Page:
I can never figure out how they make an income, until I realize – They Don’t.

    Terrific blog post Laura. Lots of Why and How To type information included. Enjoyed the read. Thanks for sharing.
    Ivan Bayross recently posted…Understanding User Intent The Way Search Engines DoMy Profile

  • Profile photo of Freedom Blogger Profile

    Hi Laura!

    What an interesting post!

    Just like Ivan (above) – the title drew me in as well! lol 😀

    You hit some great points here – when it comes to Business Websites.

    Thank you for the useful and interesting statistics, by the way. :)

    This is something I always talk to new bloggers and website owners about!

    Yes, Content is King Online but User Experience is the new Queen in town!

    It is SO important to REALLY care about the User Experience of your website. Your visitors are your potential customers – and they are the ones who make or break your business.

    You need to really make sure your visitors not just like your site but LOVE it. You want them to Bookmark your site and comeback and even recommend it to others.

    High Quality Content can help a lot – but the design and user experience gotta go with it. It just gotta!

    I really like the point number two that you made here. I totally agree with you that you should a Marketing Plan behind everything you do on your site. It is very important to set the right marketing intentions with the smallest details. It does make a big difference in the long run.

    One point, that I see you have missed here, and it is very crucial to pay attention to – is SPEED.

    Your website’s speed is Critical!!

    You could have the greatest design, and the latest technology on your site – and the best of the best user experience – but if you make your visitors wait longer than 10 – 20+ seconds for them to load the entire page – all of the previous does not matter.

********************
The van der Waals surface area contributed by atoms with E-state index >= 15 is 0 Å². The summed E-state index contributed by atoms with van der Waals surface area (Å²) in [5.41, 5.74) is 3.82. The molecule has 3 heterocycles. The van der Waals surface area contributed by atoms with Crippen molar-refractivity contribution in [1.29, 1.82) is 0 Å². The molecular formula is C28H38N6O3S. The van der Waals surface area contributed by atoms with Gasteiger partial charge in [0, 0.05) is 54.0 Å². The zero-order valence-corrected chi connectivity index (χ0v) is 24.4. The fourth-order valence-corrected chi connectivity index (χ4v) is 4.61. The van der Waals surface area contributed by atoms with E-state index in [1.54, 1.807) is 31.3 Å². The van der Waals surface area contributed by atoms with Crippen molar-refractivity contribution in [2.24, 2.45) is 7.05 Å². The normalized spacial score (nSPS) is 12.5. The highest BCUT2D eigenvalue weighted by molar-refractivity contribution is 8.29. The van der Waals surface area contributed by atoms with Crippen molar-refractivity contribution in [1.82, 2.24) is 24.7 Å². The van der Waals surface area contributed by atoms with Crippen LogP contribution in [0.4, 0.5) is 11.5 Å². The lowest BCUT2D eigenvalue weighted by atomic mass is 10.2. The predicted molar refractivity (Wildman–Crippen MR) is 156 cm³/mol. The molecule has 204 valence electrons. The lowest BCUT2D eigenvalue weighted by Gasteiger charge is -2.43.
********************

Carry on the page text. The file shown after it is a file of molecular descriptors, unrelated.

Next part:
People love speed.

    And this “speed” is onkly getting faster and faster as technology evolves.

    Right now, you have about 3 to 5 seconds to capture your visitor’s attention – that is it!

    Imagine how much lower that number will get in a few years!! LOL

    Anyways, great post, Laura!

    Thanks for sharing it with us!

    Keep up the great work!

    Cheers! 😀
    Freedom Blogger recently posted…Why Are You Not Making Money with Your eCommerce Site?My Profile

  • Profile photo of Celine Profile

    Hi Laura,
    Indeed, the design of website and the nature of its content could be killing it. Therefore, it becomes important to get a hold of what works with it.

    The questions to be asked before publishing a website are in order. At least, it is important that the webmaster addresses the questions of who to publish for, when to publish for, and why publishing in the first place.

    One thing that is important consider here is that information about a website that will succeed should be accessible online and offline!

  • Profile photo of Sarah John Profile

    Hi Laura,
    Yes, today, there are a lot of do-it-yourself opportunities to build your own website.

    However, if it warrants using expert knowledge to build a website, an entrepreneur should embrace that option – of course, this will be perfect if has the finances or resources to employ professional hand.

    A well-designed website is an asset to your business, so why not take your time to ensure you have well deserved website.

    The questions to be considered before doing over your website as discussed in this post are on track. In the very least, webmaster will find it useful to make instant decision.

  • Profile photo of Chery Profile

    Hello Laura!

    Just like the others have stated YOUR TITLE ROCKS! As well as that opening Picture! Great job all around. I don’t even know where to begin!

    I do know that my website is and I am sure will always be a work in progress. I could even imagine not changing things up once in a while.

    I can see how all your questions can be beneficial.

    Great Share


    Chery :))
    Chery recently posted…What Is Your Most Horrific Weakness And Why?My Profile

  • Profile photo of Winford Moore Profile

    Hi Laura,

    You have some very good incites on web design and usability in this post, I agree 100% that a good website should be easy to navigate as well as letting you know what the website is about at a glance.

    I also agree with your point that you should have good content and update your website often.

    I can’t believe how many businesses are still using web designs from the 90’s and most don’t even have a mobile version of their website as of yet. They all need to read your post to get a better understanding that their website can affect their bottom line and reputation as a business owner.

    Great Post!